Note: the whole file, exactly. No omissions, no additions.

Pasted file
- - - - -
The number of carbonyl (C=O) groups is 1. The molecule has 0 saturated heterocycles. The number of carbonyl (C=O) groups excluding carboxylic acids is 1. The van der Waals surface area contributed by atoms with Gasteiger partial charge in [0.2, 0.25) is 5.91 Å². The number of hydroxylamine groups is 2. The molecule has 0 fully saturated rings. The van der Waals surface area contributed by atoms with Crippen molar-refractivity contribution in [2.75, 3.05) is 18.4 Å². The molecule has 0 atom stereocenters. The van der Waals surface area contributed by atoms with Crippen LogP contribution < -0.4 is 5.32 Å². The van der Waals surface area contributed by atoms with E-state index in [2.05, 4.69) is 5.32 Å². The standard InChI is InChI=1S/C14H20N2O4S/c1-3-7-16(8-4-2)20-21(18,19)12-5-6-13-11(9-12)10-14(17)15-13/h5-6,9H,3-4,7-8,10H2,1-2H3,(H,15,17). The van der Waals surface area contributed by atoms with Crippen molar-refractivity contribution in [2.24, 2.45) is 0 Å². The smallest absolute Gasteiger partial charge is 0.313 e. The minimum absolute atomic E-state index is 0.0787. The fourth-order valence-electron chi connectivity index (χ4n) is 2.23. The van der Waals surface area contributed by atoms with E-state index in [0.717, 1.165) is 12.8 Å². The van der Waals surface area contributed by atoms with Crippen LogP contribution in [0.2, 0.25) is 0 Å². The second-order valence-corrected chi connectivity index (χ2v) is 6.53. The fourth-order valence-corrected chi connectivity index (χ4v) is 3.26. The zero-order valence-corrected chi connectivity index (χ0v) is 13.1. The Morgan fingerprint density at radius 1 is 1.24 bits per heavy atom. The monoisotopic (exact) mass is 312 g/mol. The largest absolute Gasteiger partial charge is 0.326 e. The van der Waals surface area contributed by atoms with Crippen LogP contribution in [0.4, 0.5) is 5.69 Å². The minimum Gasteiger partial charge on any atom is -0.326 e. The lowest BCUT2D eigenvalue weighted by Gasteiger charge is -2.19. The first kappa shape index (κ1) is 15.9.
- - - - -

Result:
The number of carbonyl (C=O) groups is 1. The molecule has 0 saturated heterocycles. The number of carbonyl (C=O) groups excluding carboxylic acids is 1. The van der Waals surface area contributed by atoms with Gasteiger partial charge in [0.2, 0.25) is 5.91 Å². The number of hydroxylamine groups is 2. The molecule has 0 fully saturated rings. The van der Waals surface area contributed by atoms with Crippen molar-refractivity contribution in [2.75, 3.05) is 18.4 Å². The molecule has 0 atom stereocenters. The van der Waals surface area contributed by atoms with Crippen LogP contribution < -0.4 is 5.32 Å². The van der Waals surface area contributed by atoms with E-state index in [2.05, 4.69) is 5.32 Å². The standard InChI is InChI=1S/C14H20N2O4S/c1-3-7-16(8-4-2)20-21(18,19)12-5-6-13-11(9-12)10-14(17)15-13/h5-6,9H,3-4,7-8,10H2,1-2H3,(H,15,17). The van der Waals surface area contributed by atoms with Crippen molar-refractivity contribution in [2.24, 2.45) is 0 Å². The smallest absolute Gasteiger partial charge is 0.313 e. The minimum absolute atomic E-state index is 0.0787. The fourth-order valence-electron chi connectivity index (χ4n) is 2.23. The van der Waals surface area contributed by atoms with E-state index in [0.717, 1.165) is 12.8 Å². The van der Waals surface area contributed by atoms with Crippen LogP contribution in [0.2, 0.25) is 0 Å². The second-order valence-corrected chi connectivity index (χ2v) is 6.53. The fourth-order valence-corrected chi connectivity index (χ4v) is 3.26. The zero-order valence-corrected chi connectivity index (χ0v) is 13.1. The Morgan fingerprint density at radius 1 is 1.24 bits per heavy atom. The monoisotopic (exact) mass is 312 g/mol. The largest absolute Gasteiger partial charge is 0.326 e. The van der Waals surface area contributed by atoms with Crippen LogP contribution in [0.4, 0.5) is 5.69 Å². The minimum Gasteiger partial charge on any atom is -0.326 e. The lowest BCUT2D eigenvalue weighted by Gasteiger charge is -2.19. The first kappa shape index (κ1) is 15.9.